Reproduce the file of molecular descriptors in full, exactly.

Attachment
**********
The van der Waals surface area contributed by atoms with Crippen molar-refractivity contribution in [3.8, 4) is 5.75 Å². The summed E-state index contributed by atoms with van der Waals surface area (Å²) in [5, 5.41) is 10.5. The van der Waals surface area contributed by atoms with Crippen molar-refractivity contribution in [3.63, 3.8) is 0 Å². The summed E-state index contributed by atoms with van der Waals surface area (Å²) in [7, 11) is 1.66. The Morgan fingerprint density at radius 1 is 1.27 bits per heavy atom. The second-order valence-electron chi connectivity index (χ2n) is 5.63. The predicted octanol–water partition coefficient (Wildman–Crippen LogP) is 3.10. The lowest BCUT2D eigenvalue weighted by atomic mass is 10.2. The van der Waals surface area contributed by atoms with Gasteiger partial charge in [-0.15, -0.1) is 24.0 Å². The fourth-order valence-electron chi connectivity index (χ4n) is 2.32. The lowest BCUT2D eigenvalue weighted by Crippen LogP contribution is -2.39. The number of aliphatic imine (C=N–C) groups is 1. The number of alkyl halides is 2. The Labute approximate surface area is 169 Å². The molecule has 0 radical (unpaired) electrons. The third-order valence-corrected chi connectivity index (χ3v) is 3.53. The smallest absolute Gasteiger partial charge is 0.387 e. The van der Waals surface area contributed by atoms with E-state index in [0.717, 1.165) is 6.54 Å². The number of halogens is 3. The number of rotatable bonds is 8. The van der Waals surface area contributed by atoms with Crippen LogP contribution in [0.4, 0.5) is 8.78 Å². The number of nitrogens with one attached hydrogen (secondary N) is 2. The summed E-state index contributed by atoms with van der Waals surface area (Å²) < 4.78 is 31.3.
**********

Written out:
The van der Waals surface area contributed by atoms with Crippen molar-refractivity contribution in [3.8, 4) is 5.75 Å². The summed E-state index contributed by atoms with van der Waals surface area (Å²) in [5, 5.41) is 10.5. The van der Waals surface area contributed by atoms with Crippen molar-refractivity contribution in [3.63, 3.8) is 0 Å². The summed E-state index contributed by atoms with van der Waals surface area (Å²) in [7, 11) is 1.66. The Morgan fingerprint density at radius 1 is 1.27 bits per heavy atom. The second-order valence-electron chi connectivity index (χ2n) is 5.63. The predicted octanol–water partition coefficient (Wildman–Crippen LogP) is 3.10. The lowest BCUT2D eigenvalue weighted by atomic mass is 10.2. The van der Waals surface area contributed by atoms with Gasteiger partial charge in [-0.15, -0.1) is 24.0 Å². The fourth-order valence-electron chi connectivity index (χ4n) is 2.32. The lowest BCUT2D eigenvalue weighted by Crippen LogP contribution is -2.39. The number of aliphatic imine (C=N–C) groups is 1. The number of alkyl halides is 2. The Labute approximate surface area is 169 Å². The molecule has 0 radical (unpaired) electrons. The third-order valence-corrected chi connectivity index (χ3v) is 3.53. The smallest absolute Gasteiger partial charge is 0.387 e. The van der Waals surface area contributed by atoms with E-state index in [0.717, 1.165) is 6.54 Å². The number of halogens is 3. The number of rotatable bonds is 8. The van der Waals surface area contributed by atoms with Crippen LogP contribution in [0.4, 0.5) is 8.78 Å². The number of nitrogens with one attached hydrogen (secondary N) is 2. The summed E-state index contributed by atoms with van der Waals surface area (Å²) < 4.78 is 31.3.